It only took one night for InDaily arts editor Suzie Keen to fall in love with Adelaide and its arts scene.
My Adelaide with Suzie Keen
When I moved to Adelaide around 12 years ago, I knew next to nothing about the city.
I fell for a South Australian and after a whirlwind long-distance romance packed up my house, car and cat and relocated from Queensland to a state I’d visited only a couple of times.
The first thing about Adelaide that won me over was its Goldilocks size and shape: not too big, not too small, and with a nice tidy CBD layout that appealed to my love of symmetry and reminded me of Christchurch in my home country New Zealand (no coincidence, since they both bear the William Light touch).
The surrounding Parklands – especially the Botanic Garden – and beautiful heritage buildings along North Terrace quickly became, and remain, among my favourite features.
Other things that brought me joy were the discovery of great South Australian food and wine, and a thriving, diverse arts and culture scene.
I’ve had a lifelong love of the arts and suffered withdrawal during several years living on Queensland’s Sunshine Coast.
It was a shrewd move by my (now) wife Kylie to take me to see a contemporary dance performance at Her Majesty’s Theatre on our first date in Adelaide. It’s hard to say what moved me most: the dance, the historic theatre or the retro pink ladies’ loos.
Having worked as a journalist all my career – first in Christchurch, then London, Sydney and Queensland – I was happy to land a job with Solstice Media (publisher of CityMag, InDaily and SALIFE) as soon as I arrived here.
It was November, so I was also immediately immersed in the city’s festival scene with Feast Festival.
One of the highlights of that year’s curated program was American actor, jazz singer and comedian Lea DeLaria, who wasn’t yet mainstream-famous for her role as Big Boo on Netflix’s Orange is the New Black.
Having previously seen her perform overseas, I volunteered to review Lea DeLaria is Naked – she wasn’t – for The Independent Weekly (print predecessor of InDaily).
The show was at Higher Ground, a small venue in Light Square that no longer exists, and it was a rollicking mixture of queer comedy and ballsy jazz that left me buzzing like I’d just skolled a dozen double-shot espressos with a whisky chaser.
Adelaide, I’d discovered, ticked all my boxes. And I hadn’t even experienced Mad March yet.
In the years since, partly thanks to my role as an arts writer and now arts editor, I’ve been lucky to enjoy the full gamut of arts and culture experiences Adelaide has to offer, from dancing barefoot with thousands of others lost in the world of music at WOMADelaide and watching thrilling theatre productions on stages large and small, to sitting under leafy trees on a summer’s day listening to conversations about books at Writers’ Week or finding sanctuary amid the beautiful works in the Art Gallery of SA’s grand Elder Wing.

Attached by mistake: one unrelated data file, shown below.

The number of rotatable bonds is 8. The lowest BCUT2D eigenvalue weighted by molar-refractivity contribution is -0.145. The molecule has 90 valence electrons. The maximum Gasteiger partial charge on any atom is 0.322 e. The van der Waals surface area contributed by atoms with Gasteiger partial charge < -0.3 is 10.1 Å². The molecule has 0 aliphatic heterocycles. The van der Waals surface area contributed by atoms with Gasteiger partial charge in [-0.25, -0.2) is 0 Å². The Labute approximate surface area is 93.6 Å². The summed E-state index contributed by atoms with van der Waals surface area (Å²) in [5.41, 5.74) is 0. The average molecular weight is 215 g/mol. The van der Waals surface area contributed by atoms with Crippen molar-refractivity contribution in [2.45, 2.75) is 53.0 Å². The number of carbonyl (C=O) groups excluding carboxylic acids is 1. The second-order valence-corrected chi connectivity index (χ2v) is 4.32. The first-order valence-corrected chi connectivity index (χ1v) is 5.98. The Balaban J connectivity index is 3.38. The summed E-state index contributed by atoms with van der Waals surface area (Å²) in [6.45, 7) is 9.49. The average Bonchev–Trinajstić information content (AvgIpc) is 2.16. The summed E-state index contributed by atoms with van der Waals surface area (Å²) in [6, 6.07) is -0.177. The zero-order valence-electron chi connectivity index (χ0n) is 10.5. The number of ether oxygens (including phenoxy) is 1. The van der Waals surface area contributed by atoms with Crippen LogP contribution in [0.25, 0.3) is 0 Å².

I’ve seen performances by South Australian arts companies and artists that have blown my mind, made me laugh out loud and moved me to tears.
It’s been heartbreaking, this past year, to watch artists struggling as a result of COVID, but also inspiring to be able to share stories of how many pivoted to create imaginative online works, virtual concerts and digital exhibitions.
Now, with the creative sector firing up again and the summer festivals upon us, there could hardly be a better time for the launch of Solstice Media’s new project, InReview.
With funding support from its foundation partners (the Judith Neilson Institute, Ulrike Klein AO, Tracey Whiting AM and the Helpmann Academy), InReview is dedicated to reviews, news and commentary covering everything from theatre, music, dance, books and poetry, to visual art, design, film and television.
It is a sub-site of the InDaily website, with a free digital magazine sent to subscribers each Wednesday. This will be supplemented with print features in CityMag and SALIFE magazine.
InReview will extend the depth and breadth of coverage of South Australia’s arts and culture sector, while also offering fresh opportunities for local writers, and I’m excited to be part of it.
I also can’t wait to get out there among it during the 2021 festival season.
Sure, it will look a bit different and there may be no barefoot dancing, but it’ll still bring a much-needed buzz to Adelaide after a year we’d rather forget.